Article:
Five Lessons Learned from Two Months of Sobriety

That doesn’t really sound like a lot of time, does it? These last two months, though, have potentially been the longest in my life if that makes sense. A lot has happened, both good and bad. Let me start at the beginning, Christmas night into the morning of the 26th of December.

I don’t remember most of that night. I didn’t black out or anything. In fact, I’ve never blacked out. But the thing that stands out to me about that night is still the fact that I can’t remember what I did. I know that was the last time I watched porn, which I don’t remember. I know I got wasted and watched… something… on television. I can’t remember what that was, either. I know that while I got tanked my family slept peacefully in the house, not knowing that their husband and father was wasting away in self-loathing and depression.

I hide that stuff. I always have. I’ve kept it inside, bound tight, only letting it out when I was alone where no one could see or judge my weakness. But, truth? That’s a quick road to a short life. I know that very viscerally, now, because my friend did end his life on the morning of February 8th, 2021. I wrote about it in my post Swimming in the Sea of Pain. I don’t know what he was dealing with internally because he just didn’t talk about it. He was always laughing; always really good at putting on a show. I’m pretty good at that too, and I really don’t want to end up in that place. I’ve been there, on the precipice, staring into that great, dark abyss.

It’s scary. It’s real. I don’t want to end up on that precipice with so much pain that I don’t look back and see my family with their hands outstretched toward me. I don’t want to be there, so numb that I can’t hear their cries for me to please just turn around, their screams to “please don’t kill yourself!

I don’t want to drown myself in liquor to the point that I can no longer hear the peaceful voice of God, singing words of strength and light into me and my life. I have been there. Separate from God is the worst place a person can possibly be.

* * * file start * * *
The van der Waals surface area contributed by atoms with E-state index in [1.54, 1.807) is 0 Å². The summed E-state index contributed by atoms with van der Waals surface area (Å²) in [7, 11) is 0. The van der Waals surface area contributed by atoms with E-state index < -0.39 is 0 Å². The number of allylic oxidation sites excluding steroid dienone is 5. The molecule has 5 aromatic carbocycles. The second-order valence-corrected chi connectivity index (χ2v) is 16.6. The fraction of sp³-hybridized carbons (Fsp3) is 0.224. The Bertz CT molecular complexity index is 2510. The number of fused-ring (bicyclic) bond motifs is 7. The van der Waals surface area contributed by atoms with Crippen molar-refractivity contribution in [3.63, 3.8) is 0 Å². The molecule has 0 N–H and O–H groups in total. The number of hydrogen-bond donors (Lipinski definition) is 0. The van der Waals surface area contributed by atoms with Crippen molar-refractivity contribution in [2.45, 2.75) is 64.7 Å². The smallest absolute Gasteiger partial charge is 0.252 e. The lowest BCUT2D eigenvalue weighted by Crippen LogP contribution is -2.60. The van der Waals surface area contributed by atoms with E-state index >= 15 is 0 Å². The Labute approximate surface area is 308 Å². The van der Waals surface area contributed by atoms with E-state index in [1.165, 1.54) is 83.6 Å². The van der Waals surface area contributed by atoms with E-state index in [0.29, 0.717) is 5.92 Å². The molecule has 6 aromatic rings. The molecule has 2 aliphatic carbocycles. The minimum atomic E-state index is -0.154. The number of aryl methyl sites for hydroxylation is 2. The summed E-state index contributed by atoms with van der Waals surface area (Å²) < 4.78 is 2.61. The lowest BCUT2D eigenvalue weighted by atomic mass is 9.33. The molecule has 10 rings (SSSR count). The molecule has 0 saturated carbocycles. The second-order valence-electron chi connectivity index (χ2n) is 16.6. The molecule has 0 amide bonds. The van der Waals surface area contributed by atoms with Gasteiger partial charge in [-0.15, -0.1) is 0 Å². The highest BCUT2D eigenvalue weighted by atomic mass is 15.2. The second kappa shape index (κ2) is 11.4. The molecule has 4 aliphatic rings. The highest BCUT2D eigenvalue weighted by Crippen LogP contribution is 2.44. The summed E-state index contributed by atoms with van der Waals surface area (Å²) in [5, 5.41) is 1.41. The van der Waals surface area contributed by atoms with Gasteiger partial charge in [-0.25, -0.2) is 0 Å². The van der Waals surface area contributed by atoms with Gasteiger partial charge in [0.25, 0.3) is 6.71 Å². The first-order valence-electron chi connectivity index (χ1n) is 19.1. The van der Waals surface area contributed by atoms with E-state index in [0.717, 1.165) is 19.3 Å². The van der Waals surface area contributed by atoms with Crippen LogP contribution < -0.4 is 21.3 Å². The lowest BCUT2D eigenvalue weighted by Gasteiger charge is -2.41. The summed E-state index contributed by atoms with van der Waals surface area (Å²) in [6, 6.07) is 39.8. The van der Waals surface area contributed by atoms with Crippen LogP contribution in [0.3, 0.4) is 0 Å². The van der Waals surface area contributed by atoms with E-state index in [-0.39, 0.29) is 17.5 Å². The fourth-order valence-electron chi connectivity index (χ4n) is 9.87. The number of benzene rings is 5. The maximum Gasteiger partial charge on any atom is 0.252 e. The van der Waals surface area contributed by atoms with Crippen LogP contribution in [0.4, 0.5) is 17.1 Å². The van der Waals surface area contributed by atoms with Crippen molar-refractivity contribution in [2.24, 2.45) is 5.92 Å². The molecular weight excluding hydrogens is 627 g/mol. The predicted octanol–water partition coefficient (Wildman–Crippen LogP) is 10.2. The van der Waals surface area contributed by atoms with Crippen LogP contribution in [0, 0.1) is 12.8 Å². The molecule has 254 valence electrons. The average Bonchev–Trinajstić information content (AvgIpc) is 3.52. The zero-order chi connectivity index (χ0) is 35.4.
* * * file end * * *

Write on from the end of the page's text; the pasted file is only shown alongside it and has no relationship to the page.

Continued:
And so, one of the reasons I’ve begun to be so open and honest both here and in my real life, in discussions with others, is because I can’t hold that inside anymore. I wasn’t made for it and I’m not strong enough. I don’t feel shame saying that, either. I feel free, because I am. The One who made me has promised to carry the burden for me, and I believe He is doing just that. So I’m not hiding stuff anymore, whether that makes people no longer want to read these posts or not. I’m being true to myself, my purpose, and my God.

I say all that to say that alcohol is a trigger for me. I never drink and wake up happy, and nothing good has ever come from it. You see, we were meant to experience this life. It’s why we’re here. We aren’t here just to bury every part of this life under a chemically induced stupor. We have to live it. To experience it. Even the pain, as terrible as it can be, is our lot while we are here. Maybe that wasn’t how it should have been, but it is what it is.

I was attempting to drown the pain, the anxiety, the depression, the OCD, and even the mania, under a cubic ton of bourbon and beer and only found myself drowning instead.

So I quit. It wasn’t alone. At some point prior to my decision to quit, not sure how long it was, my wife mentioned, “Maybe we should stop drinking.” I laughed and said I was good. It wasn’t within me at that time to set the drink aside. However, after that Christmas night and morning of the 26th it was a different story.

I wasn’t doing anything of value. No one was benefitting from my existence (not my family, me, or anyone else). I wasn’t creating anything. I wasn’t writing. I wasn’t working out. I was wasting everything God had given me. I was throwing away all the progress I’d made over the past few years. I was gaining more fat, losing muscle. I had told men how to fix their lives, then turned around and walked back into the swamp where I proceeded to disregard my own advice.

After that last time it was all or nothing for me. I had to quit then or I was never going to. Two days later, my beautiful wife made the same decision, and she reaches her two month milestone on the 30th of this month. *I’m gonna go give her a hug.*

Anyway, these last two months have taught me a few things, so without further gilding the lily, and with no more ado, I give you, the Seeker of Serenity… just kidding. Here are five lessons I learned from two months of sobriety:

  1. You don’t need booze to have fun
    Not only do you not need booze to have fun, but it actually takes away from all the fun you could be having if you weren’t drinking. There are so many mornings that I missed which could have been spent doing something really fun with my family because I felt like ass after getting wasted the night before.

    In fact, if I got drunk there was rarely a time when the next day was spent doing anything at all other than trying to not think about how much of a piece of shit I was being by drowning my own thoughts in entertainment like TV and video games. It sucked. My life has improved in every area since cutting booze out.

  2. Sans addiction, your mind is free to think big thoughts